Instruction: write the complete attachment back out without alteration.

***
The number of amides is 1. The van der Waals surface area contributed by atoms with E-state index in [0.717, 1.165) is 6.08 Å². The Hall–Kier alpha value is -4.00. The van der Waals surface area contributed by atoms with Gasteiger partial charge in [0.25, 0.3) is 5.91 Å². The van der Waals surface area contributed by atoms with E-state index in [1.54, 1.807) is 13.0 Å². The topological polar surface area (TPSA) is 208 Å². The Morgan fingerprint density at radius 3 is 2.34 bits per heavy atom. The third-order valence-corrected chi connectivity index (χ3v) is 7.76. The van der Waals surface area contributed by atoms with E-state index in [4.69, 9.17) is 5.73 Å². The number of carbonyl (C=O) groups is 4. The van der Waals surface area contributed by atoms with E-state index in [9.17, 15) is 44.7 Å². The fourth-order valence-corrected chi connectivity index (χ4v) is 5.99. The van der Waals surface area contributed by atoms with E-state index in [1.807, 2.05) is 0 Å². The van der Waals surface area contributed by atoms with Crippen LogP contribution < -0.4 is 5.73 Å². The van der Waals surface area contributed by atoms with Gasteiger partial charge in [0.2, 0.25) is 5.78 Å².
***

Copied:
The number of amides is 1. The van der Waals surface area contributed by atoms with E-state index in [0.717, 1.165) is 6.08 Å². The Hall–Kier alpha value is -4.00. The van der Waals surface area contributed by atoms with Gasteiger partial charge in [0.25, 0.3) is 5.91 Å². The van der Waals surface area contributed by atoms with E-state index in [1.54, 1.807) is 13.0 Å². The topological polar surface area (TPSA) is 208 Å². The Morgan fingerprint density at radius 3 is 2.34 bits per heavy atom. The third-order valence-corrected chi connectivity index (χ3v) is 7.76. The van der Waals surface area contributed by atoms with E-state index in [4.69, 9.17) is 5.73 Å². The number of carbonyl (C=O) groups is 4. The van der Waals surface area contributed by atoms with E-state index in [9.17, 15) is 44.7 Å². The fourth-order valence-corrected chi connectivity index (χ4v) is 5.99. The van der Waals surface area contributed by atoms with E-state index in [1.807, 2.05) is 0 Å². The van der Waals surface area contributed by atoms with Crippen LogP contribution < -0.4 is 5.73 Å². The van der Waals surface area contributed by atoms with Gasteiger partial charge in [0.2, 0.25) is 5.78 Å².